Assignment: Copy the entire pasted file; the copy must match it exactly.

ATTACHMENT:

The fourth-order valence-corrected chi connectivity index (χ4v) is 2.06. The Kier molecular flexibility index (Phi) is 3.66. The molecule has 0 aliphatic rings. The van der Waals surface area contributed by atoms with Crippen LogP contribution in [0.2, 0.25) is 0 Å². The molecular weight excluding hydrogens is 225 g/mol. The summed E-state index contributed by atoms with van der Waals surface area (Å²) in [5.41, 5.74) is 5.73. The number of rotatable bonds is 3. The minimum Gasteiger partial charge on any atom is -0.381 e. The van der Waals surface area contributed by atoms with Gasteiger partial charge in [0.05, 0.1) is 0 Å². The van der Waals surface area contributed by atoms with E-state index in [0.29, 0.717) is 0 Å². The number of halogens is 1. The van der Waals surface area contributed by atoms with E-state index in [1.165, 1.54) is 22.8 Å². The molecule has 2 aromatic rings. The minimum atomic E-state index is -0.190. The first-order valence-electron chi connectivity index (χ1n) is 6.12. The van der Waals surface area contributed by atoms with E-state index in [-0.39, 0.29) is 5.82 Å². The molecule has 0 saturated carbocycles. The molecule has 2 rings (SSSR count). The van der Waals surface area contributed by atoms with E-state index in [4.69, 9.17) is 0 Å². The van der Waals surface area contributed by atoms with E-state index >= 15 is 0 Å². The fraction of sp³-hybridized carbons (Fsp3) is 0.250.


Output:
The fourth-order valence-corrected chi connectivity index (χ4v) is 2.06. The Kier molecular flexibility index (Phi) is 3.66. The molecule has 0 aliphatic rings. The van der Waals surface area contributed by atoms with Crippen LogP contribution in [0.2, 0.25) is 0 Å². The molecular weight excluding hydrogens is 225 g/mol. The summed E-state index contributed by atoms with van der Waals surface area (Å²) in [5.41, 5.74) is 5.73. The number of rotatable bonds is 3. The minimum Gasteiger partial charge on any atom is -0.381 e. The van der Waals surface area contributed by atoms with Gasteiger partial charge in [0.05, 0.1) is 0 Å². The van der Waals surface area contributed by atoms with E-state index in [0.29, 0.717) is 0 Å². The number of halogens is 1. The van der Waals surface area contributed by atoms with E-state index in [1.165, 1.54) is 22.8 Å². The molecule has 2 aromatic rings. The minimum atomic E-state index is -0.190. The first-order valence-electron chi connectivity index (χ1n) is 6.12. The van der Waals surface area contributed by atoms with E-state index in [-0.39, 0.29) is 5.82 Å². The molecule has 0 saturated carbocycles. The molecule has 2 rings (SSSR count). The van der Waals surface area contributed by atoms with E-state index in [4.69, 9.17) is 0 Å². The van der Waals surface area contributed by atoms with E-state index >= 15 is 0 Å². The fraction of sp³-hybridized carbons (Fsp3) is 0.250.